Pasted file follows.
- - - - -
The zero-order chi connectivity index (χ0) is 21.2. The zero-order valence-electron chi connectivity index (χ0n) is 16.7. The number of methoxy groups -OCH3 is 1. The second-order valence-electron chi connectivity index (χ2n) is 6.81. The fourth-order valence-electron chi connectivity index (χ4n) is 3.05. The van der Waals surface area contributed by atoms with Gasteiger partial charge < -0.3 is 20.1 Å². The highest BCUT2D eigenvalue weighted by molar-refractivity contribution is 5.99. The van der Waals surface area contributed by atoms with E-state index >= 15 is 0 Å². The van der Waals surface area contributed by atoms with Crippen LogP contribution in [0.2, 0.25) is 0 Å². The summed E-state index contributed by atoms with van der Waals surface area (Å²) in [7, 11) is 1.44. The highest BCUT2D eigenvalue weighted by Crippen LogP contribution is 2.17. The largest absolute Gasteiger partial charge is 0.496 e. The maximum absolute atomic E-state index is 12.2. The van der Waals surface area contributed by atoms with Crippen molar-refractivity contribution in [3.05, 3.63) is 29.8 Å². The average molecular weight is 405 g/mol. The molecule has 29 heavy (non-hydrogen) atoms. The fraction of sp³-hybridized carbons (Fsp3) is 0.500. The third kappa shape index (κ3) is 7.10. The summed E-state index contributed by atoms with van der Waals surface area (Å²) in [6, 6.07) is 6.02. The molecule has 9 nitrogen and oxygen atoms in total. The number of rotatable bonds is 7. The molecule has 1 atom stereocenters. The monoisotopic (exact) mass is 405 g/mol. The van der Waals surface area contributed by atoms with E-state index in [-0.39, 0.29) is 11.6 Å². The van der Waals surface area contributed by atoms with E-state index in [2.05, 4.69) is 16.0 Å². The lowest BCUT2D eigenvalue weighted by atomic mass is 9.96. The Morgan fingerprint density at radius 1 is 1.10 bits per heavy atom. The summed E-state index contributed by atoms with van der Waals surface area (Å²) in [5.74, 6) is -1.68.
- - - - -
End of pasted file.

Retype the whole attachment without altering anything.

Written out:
The zero-order chi connectivity index (χ0) is 21.2. The zero-order valence-electron chi connectivity index (χ0n) is 16.7. The number of methoxy groups -OCH3 is 1. The second-order valence-electron chi connectivity index (χ2n) is 6.81. The fourth-order valence-electron chi connectivity index (χ4n) is 3.05. The van der Waals surface area contributed by atoms with Gasteiger partial charge < -0.3 is 20.1 Å². The highest BCUT2D eigenvalue weighted by molar-refractivity contribution is 5.99. The van der Waals surface area contributed by atoms with E-state index >= 15 is 0 Å². The van der Waals surface area contributed by atoms with Crippen LogP contribution in [0.2, 0.25) is 0 Å². The summed E-state index contributed by atoms with van der Waals surface area (Å²) in [7, 11) is 1.44. The highest BCUT2D eigenvalue weighted by Crippen LogP contribution is 2.17. The largest absolute Gasteiger partial charge is 0.496 e. The maximum absolute atomic E-state index is 12.2. The van der Waals surface area contributed by atoms with Crippen molar-refractivity contribution in [3.05, 3.63) is 29.8 Å². The average molecular weight is 405 g/mol. The molecule has 29 heavy (non-hydrogen) atoms. The fraction of sp³-hybridized carbons (Fsp3) is 0.500. The third kappa shape index (κ3) is 7.10. The summed E-state index contributed by atoms with van der Waals surface area (Å²) in [6, 6.07) is 6.02. The molecule has 9 nitrogen and oxygen atoms in total. The number of rotatable bonds is 7. The molecule has 1 atom stereocenters. The monoisotopic (exact) mass is 405 g/mol. The van der Waals surface area contributed by atoms with E-state index in [-0.39, 0.29) is 11.6 Å². The van der Waals surface area contributed by atoms with E-state index in [2.05, 4.69) is 16.0 Å². The lowest BCUT2D eigenvalue weighted by atomic mass is 9.96. The Morgan fingerprint density at radius 1 is 1.10 bits per heavy atom. The summed E-state index contributed by atoms with van der Waals surface area (Å²) in [5.74, 6) is -1.68.